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Automated warfare threatens to kill democracy if left unchecked
By Elliot Leavy  |  Nov 20, 2023
Automated warfare threatens to kill democracy if left unchecked
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Wars between Russia and Ukraine and Israel and Hamas have far-reaching consequences exacerbated by automation and digitalization. While big defense contractors are benefiting, democracy will lose out without proper safeguards, writes author and entrepreneur Elliot Leavy.

LONDON - As the events of past weeks and months have shown, war is a cynical and brutal affair. Since Israel’s response to the Hamas raid that led to the deaths of thousands and the kidnapping and torture of hundreds more, defense stocks worldwide have rocketed. The share price of global defense contractor  Maryland-based Lockheed Martin Corp (NYSE: LMT) rose over 12 percent to USD444 on October 20, from an October 5 low of USD396, while BAE Systems (LON: BA) , a fellow defense contractor headquartered in the United Kingdom, has climbed 25 percent since the start of 2023 to recently hit a record high.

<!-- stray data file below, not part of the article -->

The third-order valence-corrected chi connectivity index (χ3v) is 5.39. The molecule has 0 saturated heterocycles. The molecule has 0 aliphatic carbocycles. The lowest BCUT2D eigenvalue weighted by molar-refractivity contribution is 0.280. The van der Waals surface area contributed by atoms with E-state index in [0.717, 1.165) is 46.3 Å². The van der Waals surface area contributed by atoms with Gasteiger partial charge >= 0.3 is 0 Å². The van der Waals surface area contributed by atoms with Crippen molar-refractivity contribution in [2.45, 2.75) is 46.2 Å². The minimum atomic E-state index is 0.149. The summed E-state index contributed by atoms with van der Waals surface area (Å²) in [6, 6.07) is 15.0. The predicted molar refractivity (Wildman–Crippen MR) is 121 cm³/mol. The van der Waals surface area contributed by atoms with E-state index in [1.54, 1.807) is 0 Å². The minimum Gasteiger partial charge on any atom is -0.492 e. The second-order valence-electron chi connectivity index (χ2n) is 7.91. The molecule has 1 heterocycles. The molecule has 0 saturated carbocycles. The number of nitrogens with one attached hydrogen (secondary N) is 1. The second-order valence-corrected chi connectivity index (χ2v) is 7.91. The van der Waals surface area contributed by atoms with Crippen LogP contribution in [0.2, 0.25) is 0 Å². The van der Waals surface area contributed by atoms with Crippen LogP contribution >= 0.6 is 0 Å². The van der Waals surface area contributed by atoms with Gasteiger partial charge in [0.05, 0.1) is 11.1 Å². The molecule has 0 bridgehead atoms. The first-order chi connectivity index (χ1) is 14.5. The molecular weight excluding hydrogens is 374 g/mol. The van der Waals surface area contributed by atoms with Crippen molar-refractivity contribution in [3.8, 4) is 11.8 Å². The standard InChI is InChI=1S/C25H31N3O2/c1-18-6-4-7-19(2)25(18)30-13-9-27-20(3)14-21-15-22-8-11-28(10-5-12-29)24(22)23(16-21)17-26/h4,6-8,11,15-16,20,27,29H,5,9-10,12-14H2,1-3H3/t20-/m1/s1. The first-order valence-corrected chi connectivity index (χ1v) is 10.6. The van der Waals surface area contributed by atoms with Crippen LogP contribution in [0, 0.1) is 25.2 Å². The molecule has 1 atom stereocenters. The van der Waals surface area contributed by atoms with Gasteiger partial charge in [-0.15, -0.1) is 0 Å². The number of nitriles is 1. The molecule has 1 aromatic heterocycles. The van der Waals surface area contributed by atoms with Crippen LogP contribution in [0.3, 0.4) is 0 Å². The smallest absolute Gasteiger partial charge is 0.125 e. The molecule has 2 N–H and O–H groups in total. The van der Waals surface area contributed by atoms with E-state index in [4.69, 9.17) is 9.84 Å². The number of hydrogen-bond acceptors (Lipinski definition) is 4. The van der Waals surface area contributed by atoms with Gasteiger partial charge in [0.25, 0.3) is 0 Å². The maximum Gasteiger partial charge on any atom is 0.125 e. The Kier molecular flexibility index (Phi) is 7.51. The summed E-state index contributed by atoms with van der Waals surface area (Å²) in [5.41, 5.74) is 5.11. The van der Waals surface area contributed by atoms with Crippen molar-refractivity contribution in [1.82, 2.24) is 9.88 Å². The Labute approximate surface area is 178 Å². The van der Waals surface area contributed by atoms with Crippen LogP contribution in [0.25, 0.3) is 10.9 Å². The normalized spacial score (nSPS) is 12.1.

This may seem rotten, but there is a cold logic to it. When something is needed, it is valued, and one thing that companies particularly value today is automation. Defense giants around the globe have invested heavily in automated warfare technologies, preparing for a new era of combat that minimizes human involvement on the battlefield while maximizing efficiency and lethality. They invest because they know it is a huge market - the United States alone budgeted USD18 billion for autonomous weapons between 2016 and 2020.

The current shift is also different because the traditional behemoths of the defense sector are not the only ones driving it. The horizon of automated warfare has also given rise to entirely new players in the defense industry, particularly in Europe.

In September, Germany’s Helsing raised EUR209 million in a Series B funding round to bolster its vision of ‘protecting democratic societies’ through AI-based capabilities, an investment that makes it Europe's biggest unicorn in defense-related artificial intelligence (AI) and could potentially make it the continent’s largest AI company.

One should note that, when talking about AI in warfare, the spect

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